I found that although a risk when doing any sort of canning, botulism, according to the USDA is found most often with fruits and vegetables. Also, being that these cakes are baked at a higher temperature than canning in a water bath and sealed immediately upon leaving the oven, the risk seems even less. I don’t claim to be any sort of expert, so if people are unsure, storing them in the refrigerator should help put their minds at ease. I do know that these jarred breads and cakes have been sent to our soldiers overseas and canned from 3 to 6 months with no reports of botulism. Of course that doesn’t mean it can’t happen.

      For those that want to do more research on their own, here is one website you can look at to give you some idea how botulism forms, the risks, and precautions to take: http://www.fsis.usda.gov/wps/portal/fsis/topics/food-safety-education/get-answers/food-safety-fact-sheets/foodborne-illness-and-disease/clostridium-botulinum/ct_index.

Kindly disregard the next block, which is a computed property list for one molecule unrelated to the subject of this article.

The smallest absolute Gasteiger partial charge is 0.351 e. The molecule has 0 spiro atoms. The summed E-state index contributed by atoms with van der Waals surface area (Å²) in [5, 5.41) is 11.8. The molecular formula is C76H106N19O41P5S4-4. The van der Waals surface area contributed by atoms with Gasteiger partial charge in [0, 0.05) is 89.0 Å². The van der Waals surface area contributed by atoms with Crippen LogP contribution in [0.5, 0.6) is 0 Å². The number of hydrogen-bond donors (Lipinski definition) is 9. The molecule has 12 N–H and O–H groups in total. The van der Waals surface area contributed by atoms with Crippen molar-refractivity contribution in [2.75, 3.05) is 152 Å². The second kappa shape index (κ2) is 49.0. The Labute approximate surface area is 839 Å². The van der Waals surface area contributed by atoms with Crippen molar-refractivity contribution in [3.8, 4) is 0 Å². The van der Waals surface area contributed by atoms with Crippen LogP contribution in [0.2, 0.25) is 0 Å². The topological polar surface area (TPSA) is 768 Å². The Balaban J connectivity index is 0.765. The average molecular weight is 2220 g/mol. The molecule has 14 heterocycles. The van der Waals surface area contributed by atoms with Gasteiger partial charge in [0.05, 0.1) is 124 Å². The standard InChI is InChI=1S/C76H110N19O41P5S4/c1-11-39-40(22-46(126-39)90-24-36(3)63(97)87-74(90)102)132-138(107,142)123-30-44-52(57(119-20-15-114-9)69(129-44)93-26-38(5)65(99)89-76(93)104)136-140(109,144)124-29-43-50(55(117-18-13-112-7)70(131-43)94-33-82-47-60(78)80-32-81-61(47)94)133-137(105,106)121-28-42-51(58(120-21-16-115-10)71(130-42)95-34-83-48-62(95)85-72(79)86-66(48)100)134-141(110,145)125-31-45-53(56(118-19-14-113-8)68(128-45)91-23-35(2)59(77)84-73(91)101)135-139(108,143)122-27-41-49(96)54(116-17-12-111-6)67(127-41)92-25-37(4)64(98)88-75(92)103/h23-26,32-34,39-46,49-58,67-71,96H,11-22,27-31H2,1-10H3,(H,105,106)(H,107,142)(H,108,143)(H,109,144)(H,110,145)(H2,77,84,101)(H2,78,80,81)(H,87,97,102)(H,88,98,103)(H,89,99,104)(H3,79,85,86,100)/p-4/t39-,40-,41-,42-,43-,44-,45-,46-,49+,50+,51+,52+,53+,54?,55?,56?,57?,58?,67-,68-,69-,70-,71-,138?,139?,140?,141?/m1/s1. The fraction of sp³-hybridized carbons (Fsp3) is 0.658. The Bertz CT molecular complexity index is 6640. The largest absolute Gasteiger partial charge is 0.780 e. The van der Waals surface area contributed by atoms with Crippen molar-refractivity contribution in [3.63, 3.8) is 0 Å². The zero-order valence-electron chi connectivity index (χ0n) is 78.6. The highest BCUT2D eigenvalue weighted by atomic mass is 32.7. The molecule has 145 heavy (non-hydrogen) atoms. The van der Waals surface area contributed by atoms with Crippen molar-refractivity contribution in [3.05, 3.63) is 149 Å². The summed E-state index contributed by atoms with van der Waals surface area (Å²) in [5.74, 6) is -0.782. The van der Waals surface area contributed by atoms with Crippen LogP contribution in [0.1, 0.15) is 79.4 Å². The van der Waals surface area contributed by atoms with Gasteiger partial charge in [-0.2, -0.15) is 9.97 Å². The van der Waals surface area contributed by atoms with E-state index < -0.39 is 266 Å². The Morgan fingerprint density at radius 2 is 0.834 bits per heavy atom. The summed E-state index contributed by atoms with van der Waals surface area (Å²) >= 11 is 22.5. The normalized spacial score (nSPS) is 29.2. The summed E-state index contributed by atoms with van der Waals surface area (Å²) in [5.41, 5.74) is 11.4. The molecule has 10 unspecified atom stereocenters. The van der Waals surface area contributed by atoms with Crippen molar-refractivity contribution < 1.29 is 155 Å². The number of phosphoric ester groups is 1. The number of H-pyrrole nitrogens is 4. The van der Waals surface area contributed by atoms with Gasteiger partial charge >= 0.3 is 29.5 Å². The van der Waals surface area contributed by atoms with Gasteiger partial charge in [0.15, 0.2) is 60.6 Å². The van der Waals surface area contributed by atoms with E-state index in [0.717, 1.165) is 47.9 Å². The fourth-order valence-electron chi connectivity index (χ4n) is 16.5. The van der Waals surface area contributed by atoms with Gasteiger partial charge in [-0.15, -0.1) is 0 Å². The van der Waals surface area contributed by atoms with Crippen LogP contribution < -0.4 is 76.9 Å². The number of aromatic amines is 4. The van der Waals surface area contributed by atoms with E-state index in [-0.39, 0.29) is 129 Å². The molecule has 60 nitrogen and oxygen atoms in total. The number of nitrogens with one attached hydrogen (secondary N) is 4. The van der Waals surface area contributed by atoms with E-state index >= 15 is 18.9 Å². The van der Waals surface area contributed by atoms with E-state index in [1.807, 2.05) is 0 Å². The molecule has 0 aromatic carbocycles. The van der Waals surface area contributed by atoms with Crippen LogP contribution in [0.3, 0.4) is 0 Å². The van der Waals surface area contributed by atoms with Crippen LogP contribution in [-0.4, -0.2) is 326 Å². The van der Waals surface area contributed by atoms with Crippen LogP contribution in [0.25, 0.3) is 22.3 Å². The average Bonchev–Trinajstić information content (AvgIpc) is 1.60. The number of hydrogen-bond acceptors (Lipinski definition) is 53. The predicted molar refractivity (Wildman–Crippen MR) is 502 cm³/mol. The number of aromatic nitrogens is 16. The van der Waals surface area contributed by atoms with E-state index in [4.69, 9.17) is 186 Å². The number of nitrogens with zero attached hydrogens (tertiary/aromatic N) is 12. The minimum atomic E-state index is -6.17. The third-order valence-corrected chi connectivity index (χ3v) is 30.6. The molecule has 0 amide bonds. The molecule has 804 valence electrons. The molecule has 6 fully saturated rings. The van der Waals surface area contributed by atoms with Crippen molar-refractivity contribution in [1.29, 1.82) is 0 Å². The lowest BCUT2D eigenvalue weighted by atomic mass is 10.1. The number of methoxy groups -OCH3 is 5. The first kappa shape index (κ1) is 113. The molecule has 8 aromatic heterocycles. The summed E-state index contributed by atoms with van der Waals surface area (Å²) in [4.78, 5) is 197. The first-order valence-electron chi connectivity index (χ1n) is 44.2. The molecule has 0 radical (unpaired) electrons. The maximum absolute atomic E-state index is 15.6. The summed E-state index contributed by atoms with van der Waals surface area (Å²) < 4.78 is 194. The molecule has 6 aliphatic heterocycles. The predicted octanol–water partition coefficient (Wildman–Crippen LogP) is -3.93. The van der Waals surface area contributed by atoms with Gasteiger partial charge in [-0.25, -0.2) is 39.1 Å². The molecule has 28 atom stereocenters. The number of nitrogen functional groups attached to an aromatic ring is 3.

I do know that the breads that are 4 months old in my pantry have been eaten with no problem, but for the most part they never make it past the week in which they were made. The chocolate cakes are long gone in our house, the nine pint jars didn’t even make it a week.

      Thanks again Caitlin.

      • Thanks for the reply Tilly. I just know that the usda doesn’t recommend it because there have not been tests done on ways to safely do it. You are right that it’s a higher temperature, it definitely just makes me nervous canning anything low acid with unapproved methods. I guess I just like to go by the books to be safe, but it would be neat if more testing could be done on it.